Coping with the rain

(Stefanie, this one’s for you!)

It rained a lot over the weekend in Torridon.  A LOT.  Even by damp Scottish standards, there was an excessive amount of rain, and rain in Scotland, as I suggested in my second post about the weekend, has magical properties.  Waterproof raincoats are sometimes tested to their limits in Scotland (perhaps it ought to be a legal requirement that all jackets sold as ‘waterproof’ need to have spent at least a couple of days in a proper Scottish downpour before they’re allowed to be described as ‘waterproof jackets’!).  But even if you have a jacket that is waterproof, eventually, water still manages to get everywhere – if it’s not rain, it’s rain and sweat!  This summer I walked up Ben More on Mull, and it rained almost continuously all the way up and all the way down – about 5 or 6 really miserable hours.  I was quite literally soaked through to the skin, to the extent that after I drove back to the house, the car seat ended up being rather damp (but most importantly, both my cameras were safe… I had them wrapped in plastic bags!).  Whenever I felt the downpour ease off a bit, I opened my jacket to take a camera out and catch a photo (none of which were any good!).  This naturally let in rain, and combined with sweat, the waterproof jacket really couldn’t help me.  In Torridon at the end of October, I found that my jacket was ok, but water ran up my sleeves every time I reached out to adjust camera settings – despite the jacket’s elasticated lining on the wrists.  And water came in through the pocket area of my waterproof trousers (ha! damp-proof trousers would be a more accurate description!), and and and… like I said, magical properties!

But one of the things that the weekend confirmed for me about cameras in the rain is that rain really shouldn’t be something to stop you creating photographs: although there are special waterproof camera housings that allow easy access to the camera controls whilst allowing the lens free access to the open air, I have found over the years that for most circumstances, a completely clear plastic bag and some strong elastic bands also works: put the camera inside the bag, put the elastic bands round the front of the lens just behind any filters that you’re using, if necessary tear a small hole in the bag to allow the tripod mount to be used (I can just jam my tripod head into the camera holder without doing that – it tears the bag by itself), and you’re done!  If you are using a zoom lens, make sure it can move forwards far enough, and you can then take your photographs (if your lens doesn’t have internal focusing, the front of the lens will probably turn when you focus – make sure your elastic bands don’t prevent this, especially if you’re relying on the delicate autofocus motors).  The viewfinder will be blurred by the bag, but you’re mostly using it for rough composition in such circumstances: precise cropping can be done later.  Take care when removing the bag after the rain – you don’t want to spill water from it onto the camera, defeating the object of protecting the camera in the first place!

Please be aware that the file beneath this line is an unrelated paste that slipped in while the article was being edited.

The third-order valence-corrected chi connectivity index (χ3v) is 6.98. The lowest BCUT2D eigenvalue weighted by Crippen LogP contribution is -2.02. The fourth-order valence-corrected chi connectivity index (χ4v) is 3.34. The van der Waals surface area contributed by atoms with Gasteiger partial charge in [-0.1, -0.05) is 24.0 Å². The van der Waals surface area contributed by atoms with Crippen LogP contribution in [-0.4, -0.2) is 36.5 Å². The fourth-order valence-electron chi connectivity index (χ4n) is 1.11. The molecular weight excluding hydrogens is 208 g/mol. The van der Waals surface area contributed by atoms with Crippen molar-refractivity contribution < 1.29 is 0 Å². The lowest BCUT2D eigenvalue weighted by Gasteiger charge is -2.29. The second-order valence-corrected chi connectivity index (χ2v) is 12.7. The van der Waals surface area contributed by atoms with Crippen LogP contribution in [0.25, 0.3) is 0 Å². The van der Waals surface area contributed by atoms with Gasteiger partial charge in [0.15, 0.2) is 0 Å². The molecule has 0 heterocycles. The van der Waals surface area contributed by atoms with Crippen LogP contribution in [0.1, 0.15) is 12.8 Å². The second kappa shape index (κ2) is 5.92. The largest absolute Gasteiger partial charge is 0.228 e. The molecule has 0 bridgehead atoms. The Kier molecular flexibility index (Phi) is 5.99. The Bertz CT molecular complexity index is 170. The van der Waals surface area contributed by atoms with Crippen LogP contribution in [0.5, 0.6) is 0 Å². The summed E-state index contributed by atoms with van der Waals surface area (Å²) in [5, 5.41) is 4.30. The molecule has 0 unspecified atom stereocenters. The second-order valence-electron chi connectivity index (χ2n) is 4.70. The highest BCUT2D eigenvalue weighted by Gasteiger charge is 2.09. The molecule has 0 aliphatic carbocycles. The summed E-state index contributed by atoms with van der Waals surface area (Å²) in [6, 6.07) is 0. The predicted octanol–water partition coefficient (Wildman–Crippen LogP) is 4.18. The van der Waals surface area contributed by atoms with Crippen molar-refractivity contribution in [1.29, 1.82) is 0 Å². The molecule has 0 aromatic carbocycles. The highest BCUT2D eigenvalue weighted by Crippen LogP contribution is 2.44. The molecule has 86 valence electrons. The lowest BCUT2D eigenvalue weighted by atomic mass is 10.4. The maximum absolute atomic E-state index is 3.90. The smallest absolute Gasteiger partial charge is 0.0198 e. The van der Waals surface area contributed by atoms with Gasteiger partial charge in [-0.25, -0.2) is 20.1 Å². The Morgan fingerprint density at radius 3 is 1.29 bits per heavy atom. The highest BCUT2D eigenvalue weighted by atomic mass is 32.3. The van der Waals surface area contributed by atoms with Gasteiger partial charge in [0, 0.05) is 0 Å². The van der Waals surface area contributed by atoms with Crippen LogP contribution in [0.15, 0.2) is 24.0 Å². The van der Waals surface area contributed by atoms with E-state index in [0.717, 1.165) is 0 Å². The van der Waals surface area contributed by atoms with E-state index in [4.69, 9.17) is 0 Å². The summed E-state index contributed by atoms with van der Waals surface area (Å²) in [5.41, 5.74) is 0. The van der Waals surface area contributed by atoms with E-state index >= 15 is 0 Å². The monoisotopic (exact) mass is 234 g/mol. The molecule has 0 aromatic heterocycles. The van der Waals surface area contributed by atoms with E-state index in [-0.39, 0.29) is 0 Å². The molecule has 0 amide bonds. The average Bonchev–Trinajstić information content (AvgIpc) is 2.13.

The other thing you will need is very absorbent soft tissue for wiping down filters/lenses.  Using very soft paper towels from a hotel bathroom works well, or try very soft kitchen roll (the key thing is that you need to avoid using anything that might scratch the delicate glass).  I find that if the rain is heavy, I wipe down the filter and – using my remote control – immediately take the photograph.  If you haven’t got a remote control, get one – my Nikon one was about £10 and it is invaluable; I’m sure Canon offers something similar.

Why bother with all this?  Very simple: when it’s raining the light is often really soft and gentle, with lots of gradual changes in tone and colouration.  I think it is such a shame to miss it that for a long time now I have always had a clear plastic bag and elastic bands with me in my camera bag.  Especially useful in Scotland…

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